I firmly believe that the primary objective of any good art school or art programme is to teach its students how to construct, deliver, receive, actualize, and effectively apply constructive critique of their work. Art is an inherently emotional and invested pursuit, and that applies as equally to the design community as it does to sculpture, painting, and poetry. It’s very difficult to put effort and passion into a project and then listen to someone who hasn’t been a part of the late nights and frustrating dead ends tell you it’s not working or that it has to be changed. The ability to be objective in order to create and deliver the best work to your clients is something every designer has had to learn. It is a long and painful process, and is often one that many new designers have yet to complete.

Good Design

So with that foundation illuminating what design is and who designers are, what is this errant list I’ve been setting up? Like I said earlier, I have not arrived at these ideas entirely independently, but they are coloured by my personal preferences and unique experiences.

Number One: Design is Everywhere

Design doesn’t just happen in a few, limited areas of life. Design is ever present and far reaching. From the chair in which you’re sitting to the screen you’re reading this blog on—even the letterforms that make up the font used to display the words—each non-naturally occurring element in the world around you is designed. Tools to build are designed, and weapons to destroy are designed. Marketing, way-finding, and entertainment communications are all designed. The spoon you used to stir your coffee this morning was designed. Even the strategies used to share information—how and when details are released—are designed, though this isn’t quite as “artistic” as the visual design I’m discussing it shares a lot of the same research and history.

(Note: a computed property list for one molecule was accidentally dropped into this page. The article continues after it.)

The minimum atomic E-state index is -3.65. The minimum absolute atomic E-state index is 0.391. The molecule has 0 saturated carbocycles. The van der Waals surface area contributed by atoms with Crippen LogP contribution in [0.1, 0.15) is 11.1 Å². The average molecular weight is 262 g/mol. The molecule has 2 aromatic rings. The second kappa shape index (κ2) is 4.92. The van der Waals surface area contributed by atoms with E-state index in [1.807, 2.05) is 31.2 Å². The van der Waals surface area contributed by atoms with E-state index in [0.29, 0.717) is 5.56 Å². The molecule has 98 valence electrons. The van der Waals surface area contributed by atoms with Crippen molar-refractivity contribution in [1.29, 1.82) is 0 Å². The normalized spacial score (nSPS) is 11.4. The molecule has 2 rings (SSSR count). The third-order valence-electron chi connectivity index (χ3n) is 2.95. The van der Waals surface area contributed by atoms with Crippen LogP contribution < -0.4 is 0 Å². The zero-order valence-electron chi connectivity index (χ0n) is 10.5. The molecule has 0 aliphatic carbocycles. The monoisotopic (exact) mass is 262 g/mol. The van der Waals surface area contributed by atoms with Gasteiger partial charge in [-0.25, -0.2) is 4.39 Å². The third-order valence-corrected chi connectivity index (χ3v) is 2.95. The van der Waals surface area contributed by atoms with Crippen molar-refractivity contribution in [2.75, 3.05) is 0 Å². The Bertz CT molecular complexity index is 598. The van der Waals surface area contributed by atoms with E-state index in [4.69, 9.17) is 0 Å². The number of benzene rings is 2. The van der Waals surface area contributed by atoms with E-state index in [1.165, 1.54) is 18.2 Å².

Whenever the accursed phrase “doesn’t need to be designed” joins a conversation, usually from someone in marketing, the designer’s role should be to calmly—which is sometimes the hard part, trust me, I know—explain that shortcuts always come back to haunt you. Careful consideration of a project shouldn’t reinvent the wheel anew or pose a significant challenge to project progress or deadlines, but purpose and delivery are important parts of every design process and should be considered whenever reusing a design or pushing something to the public.